The petrochemical industry, textiles, leather production, domestic preservatives, and petrochemicals are the main sources of exposure of phenol derivatives and chlorophenols(CPs) into the environment. The International Agency for Research on Cancers categorized CPs as potential human carcinogens and they are very hazardous to the environment and animals. The aim of Dmitriy’s work is to develop a bioremediation system for phenol derivatives & CPs based on macroporous materials, which we believe can be efficiently used for wastewater treatment.

Festival of Chemistry

We are very excited to be hosting the Salters’ Festival of Chemistry tomorrow (13 June).

More than 60 11 – 13 year olds from 16 schools will take part in practical events and will use their analytical chemistry skills to solve problems. They will also be split into teams to compete in a ‘University Challenge’. All students will be awarded individual prizes and certificates and the winning teams will be given prizes for their schools.

As part of the festival, Professor Hal Sosabowski, Professor of Public Understanding of Science in our school, will be giving a lecture using liquid nitrogen, liquid oxygen and solid carbon dioxide.

The festival is being held in partnership with the Royal Society of Chemistry, one of 49 being organised in universities and colleges around the UK and Republic of Ireland.

The festivals are an initiative of The Salters’ Institute, whose aim is to promote the appreciation of chemistry and related sciences amongst the young, and to encourage careers in the teaching of chemistry and in the UK chemical and allied industries.

Quorum Technologies Electron Microscopy prize

If you are currently in your final year and using Scanning Electron Microscopy (SEM) in your project you are eligible for consideration for this years Quorum Technologies Electron Microscopy prize 2016-17, for final year undergraduate projects.

There is a £200 project prize this year, which will be awarded in recognition of the most commendable undergraduate final year project utilising microscopy.

To enter please send a copy of your project to Dr Jonathan Salvage either by email or as a paper copy marked for Dr Salvage’s attention to the school office, by Friday 9 June (latest).

Good luck!

Ways to wellbeing

1. THE BIG CHILL
Wednesday May 10th in Cockcroft 327 12 – 3Come along, enjoy some rest, relaxation and therapeutic activities, healthy snack and a chance to sit quietly or have a chat and gain some tips on stress management from your SSGT Charlotte Morris and advice on revision and exam techniques from Academic Skills Tutor Fiona Ponikwer.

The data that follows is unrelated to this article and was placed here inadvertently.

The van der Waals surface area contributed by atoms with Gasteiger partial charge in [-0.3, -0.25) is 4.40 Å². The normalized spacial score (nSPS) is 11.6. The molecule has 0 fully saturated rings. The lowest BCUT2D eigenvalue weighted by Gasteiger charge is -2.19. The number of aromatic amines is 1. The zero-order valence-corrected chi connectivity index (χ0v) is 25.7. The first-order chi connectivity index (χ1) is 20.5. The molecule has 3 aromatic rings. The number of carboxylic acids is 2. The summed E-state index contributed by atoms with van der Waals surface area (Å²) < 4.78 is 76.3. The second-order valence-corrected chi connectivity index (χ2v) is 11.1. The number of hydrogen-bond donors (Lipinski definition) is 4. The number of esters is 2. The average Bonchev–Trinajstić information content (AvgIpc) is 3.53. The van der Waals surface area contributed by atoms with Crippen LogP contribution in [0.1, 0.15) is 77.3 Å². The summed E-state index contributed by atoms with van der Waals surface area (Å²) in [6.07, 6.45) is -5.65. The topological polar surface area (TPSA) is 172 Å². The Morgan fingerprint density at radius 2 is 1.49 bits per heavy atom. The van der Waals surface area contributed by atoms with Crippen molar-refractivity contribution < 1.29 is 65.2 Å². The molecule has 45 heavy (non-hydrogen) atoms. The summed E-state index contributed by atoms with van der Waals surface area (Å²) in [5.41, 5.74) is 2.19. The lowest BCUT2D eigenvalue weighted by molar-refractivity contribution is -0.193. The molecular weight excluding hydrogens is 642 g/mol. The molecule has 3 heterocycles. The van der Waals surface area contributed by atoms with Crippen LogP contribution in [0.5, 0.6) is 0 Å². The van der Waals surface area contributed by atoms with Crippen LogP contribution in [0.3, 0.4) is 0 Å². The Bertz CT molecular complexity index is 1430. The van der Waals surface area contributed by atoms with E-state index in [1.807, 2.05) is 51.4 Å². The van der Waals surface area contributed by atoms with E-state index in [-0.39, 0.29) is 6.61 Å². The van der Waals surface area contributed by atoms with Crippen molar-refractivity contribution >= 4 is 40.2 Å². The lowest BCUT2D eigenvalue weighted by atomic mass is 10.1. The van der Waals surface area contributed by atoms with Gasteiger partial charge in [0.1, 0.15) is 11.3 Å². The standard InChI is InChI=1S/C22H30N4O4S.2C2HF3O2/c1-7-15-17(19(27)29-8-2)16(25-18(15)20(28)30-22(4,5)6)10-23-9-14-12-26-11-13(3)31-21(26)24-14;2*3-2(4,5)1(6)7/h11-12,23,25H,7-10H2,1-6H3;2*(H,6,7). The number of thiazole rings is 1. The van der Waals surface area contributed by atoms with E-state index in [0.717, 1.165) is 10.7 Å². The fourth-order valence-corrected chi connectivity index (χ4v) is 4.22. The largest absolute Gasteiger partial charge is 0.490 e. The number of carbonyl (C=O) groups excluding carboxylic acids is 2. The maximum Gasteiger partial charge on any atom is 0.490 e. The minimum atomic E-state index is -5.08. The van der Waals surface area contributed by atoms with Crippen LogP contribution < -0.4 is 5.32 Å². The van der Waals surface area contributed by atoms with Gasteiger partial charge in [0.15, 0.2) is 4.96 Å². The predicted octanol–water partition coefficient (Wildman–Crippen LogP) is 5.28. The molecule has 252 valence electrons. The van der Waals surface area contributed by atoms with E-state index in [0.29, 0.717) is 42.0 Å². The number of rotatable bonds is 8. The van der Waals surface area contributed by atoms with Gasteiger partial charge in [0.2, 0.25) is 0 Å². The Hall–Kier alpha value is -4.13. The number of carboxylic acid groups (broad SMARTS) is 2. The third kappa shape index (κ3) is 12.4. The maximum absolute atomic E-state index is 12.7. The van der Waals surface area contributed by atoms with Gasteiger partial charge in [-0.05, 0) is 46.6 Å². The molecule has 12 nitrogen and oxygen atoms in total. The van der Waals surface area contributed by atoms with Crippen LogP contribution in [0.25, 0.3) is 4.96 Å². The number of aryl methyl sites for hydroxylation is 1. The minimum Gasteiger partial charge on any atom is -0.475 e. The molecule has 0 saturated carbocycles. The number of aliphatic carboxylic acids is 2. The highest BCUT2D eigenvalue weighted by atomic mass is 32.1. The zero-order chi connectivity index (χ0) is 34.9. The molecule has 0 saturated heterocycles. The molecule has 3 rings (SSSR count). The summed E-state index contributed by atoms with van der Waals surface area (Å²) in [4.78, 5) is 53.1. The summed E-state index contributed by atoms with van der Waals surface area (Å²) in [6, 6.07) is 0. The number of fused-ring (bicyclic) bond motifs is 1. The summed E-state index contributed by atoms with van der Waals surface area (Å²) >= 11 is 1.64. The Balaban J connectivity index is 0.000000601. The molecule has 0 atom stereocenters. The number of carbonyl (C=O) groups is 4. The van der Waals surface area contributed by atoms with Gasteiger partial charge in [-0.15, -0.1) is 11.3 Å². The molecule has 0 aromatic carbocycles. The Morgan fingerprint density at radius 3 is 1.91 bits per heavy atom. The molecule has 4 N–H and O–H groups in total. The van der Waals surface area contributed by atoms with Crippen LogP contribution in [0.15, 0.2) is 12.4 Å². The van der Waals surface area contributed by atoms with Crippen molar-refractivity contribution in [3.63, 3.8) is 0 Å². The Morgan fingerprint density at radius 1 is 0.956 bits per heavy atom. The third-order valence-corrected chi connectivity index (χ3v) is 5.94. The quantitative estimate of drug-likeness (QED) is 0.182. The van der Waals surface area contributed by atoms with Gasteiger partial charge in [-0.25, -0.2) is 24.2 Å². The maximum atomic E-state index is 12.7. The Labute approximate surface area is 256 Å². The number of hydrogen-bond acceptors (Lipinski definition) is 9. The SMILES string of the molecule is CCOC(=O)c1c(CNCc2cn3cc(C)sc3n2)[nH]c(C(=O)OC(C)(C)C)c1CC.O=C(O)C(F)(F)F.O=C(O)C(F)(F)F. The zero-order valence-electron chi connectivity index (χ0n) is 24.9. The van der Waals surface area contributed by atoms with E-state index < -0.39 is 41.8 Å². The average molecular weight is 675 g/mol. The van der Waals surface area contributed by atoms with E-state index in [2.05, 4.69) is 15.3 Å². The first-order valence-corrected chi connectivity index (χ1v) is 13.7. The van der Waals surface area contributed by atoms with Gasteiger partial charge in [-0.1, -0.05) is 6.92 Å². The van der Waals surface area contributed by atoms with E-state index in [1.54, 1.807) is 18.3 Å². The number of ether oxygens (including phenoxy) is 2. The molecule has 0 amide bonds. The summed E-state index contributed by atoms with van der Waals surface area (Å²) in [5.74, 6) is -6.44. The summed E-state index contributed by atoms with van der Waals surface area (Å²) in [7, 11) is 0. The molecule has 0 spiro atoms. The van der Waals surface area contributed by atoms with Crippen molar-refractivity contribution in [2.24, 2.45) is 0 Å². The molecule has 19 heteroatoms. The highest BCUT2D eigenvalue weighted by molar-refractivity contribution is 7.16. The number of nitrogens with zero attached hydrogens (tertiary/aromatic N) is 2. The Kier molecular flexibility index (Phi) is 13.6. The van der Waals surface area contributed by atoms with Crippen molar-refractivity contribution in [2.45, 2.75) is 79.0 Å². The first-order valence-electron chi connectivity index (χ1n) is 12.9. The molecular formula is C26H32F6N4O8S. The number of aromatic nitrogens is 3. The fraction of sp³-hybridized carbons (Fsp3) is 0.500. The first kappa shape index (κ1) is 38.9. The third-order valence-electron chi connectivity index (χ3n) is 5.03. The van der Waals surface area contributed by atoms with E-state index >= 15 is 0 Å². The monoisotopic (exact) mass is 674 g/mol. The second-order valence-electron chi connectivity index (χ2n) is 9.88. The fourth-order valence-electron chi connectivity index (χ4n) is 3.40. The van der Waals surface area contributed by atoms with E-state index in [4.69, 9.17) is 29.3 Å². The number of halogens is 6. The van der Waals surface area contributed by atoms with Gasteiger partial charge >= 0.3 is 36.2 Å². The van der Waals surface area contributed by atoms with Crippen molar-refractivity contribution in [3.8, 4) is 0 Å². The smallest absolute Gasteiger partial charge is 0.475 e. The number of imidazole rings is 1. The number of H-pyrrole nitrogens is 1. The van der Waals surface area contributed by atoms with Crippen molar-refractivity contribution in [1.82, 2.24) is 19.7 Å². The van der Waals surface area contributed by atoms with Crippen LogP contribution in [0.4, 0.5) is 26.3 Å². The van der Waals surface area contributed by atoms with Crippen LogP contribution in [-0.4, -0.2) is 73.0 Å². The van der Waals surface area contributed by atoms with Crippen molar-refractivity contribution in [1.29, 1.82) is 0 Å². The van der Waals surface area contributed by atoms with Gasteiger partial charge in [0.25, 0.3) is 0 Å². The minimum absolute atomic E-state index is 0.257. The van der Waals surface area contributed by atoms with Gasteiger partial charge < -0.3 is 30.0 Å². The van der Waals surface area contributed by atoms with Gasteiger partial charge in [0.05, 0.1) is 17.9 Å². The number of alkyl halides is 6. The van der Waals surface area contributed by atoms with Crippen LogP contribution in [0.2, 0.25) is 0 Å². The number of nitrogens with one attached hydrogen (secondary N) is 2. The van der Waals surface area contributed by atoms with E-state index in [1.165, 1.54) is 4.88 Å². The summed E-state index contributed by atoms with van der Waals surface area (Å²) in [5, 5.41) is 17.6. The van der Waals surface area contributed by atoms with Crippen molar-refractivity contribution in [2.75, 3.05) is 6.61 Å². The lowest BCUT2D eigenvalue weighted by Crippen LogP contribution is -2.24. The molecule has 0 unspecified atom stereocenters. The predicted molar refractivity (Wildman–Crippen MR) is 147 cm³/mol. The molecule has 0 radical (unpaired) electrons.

We look forward to seeing you there!

2. TODAY! FIVE WAYS TO WELLBEING
SSGTs will be on hand with information, freebies, activities and special guests today May 9th 12 – 2

3. WELLBEING WORKSHOPS
Develop your bounce! Become more resilient to stress – Wednesday 24th May, 1:30 – 3, Mithras G6

For more information / to book: https://blogs.brighton.ac.uk/studentnewsandevents/2016/10/07/wellbeing-workshops/

4. MENTAL HEALTH AWARENESS drop in
https://www.mentalhealth.org.uk/campaigns/mental-health-awareness-week

Your SSGT Charlotte Morris will be available on Wednesday 10th May at Huxley reception 10 – 12:30 to share resources and answer any questions you have about mental health – PLUS ENJOY A FREE MASSAGE! 

There will be extra availability for confidential one to one appointments with Charlotte until the end of the month: to make an appointment to discuss any aspect of stress, wellbeing, mental health or anything at all which is affecting you / your studies, please email ssgtpabs@brighton.ac.uk

For more wellbeing information and tips like my facebook page: https://www.facebook.com/pabsstudentsupport/

You can also gain support and advice from Student Services: studentservices@brighton.ac.uk and the Student Union.

Calling all artists

Artists are being asked to submit ideas for a £30,000 piece of public art at the University of Brighton.

The university is partnering the Brighton Digital Festival and Brighton & Hove City Council to commission the work for the Huxley Building on the university’s Moulsecoomb campus in Brighton.

The work will be displayed in the foyer at Huxley, home to the School of Pharmacy and Biomolecular Sciences, teaching pharmacy, chemistry, biology, biomedical science and ecology.

Scientists there research causes and mechanisms of disease, new ways to treat them, better and more individualised ways to deliver these treatments, how people age, novel methods to remediate environmental damage, the effects of trace pollutants on aquatic life and to understand the lifestyle of mammals in an urban setting. The teaching spaces in the building are used to deliver degree programmes.

The co-commission is open to professional artists with £2m public liability insurance. They should consider the university’s Mission Statement and strategic plan https://www.brighton.ac.uk/practical-wisdom/index.aspx, the function and identity of the building and the necessity of engaging a wider public, connecting the university with the local community.

The university is committed to interdisciplinary engagement with complex contemporary challenges. The selection committee will welcome proposals that are consistent with the university’s commitment to interdisciplinary engagement with complex contemporary challenges.

Proposals which include a digital element or where digital practice is a key component of the work’s development are welcomed. And proposals that explore how the arts, sciences and technology can combine to engage with complex challenges are also encouraged.

Five shortlisted applicants will be notified on 15 June. They will receive a concept development fee of £1,000 to work on a detailed proposal for final selection. These proposals that can also be exhibited at the British Science Festival, being hosted by the universities of Brighton and Sussex in September. Continue reading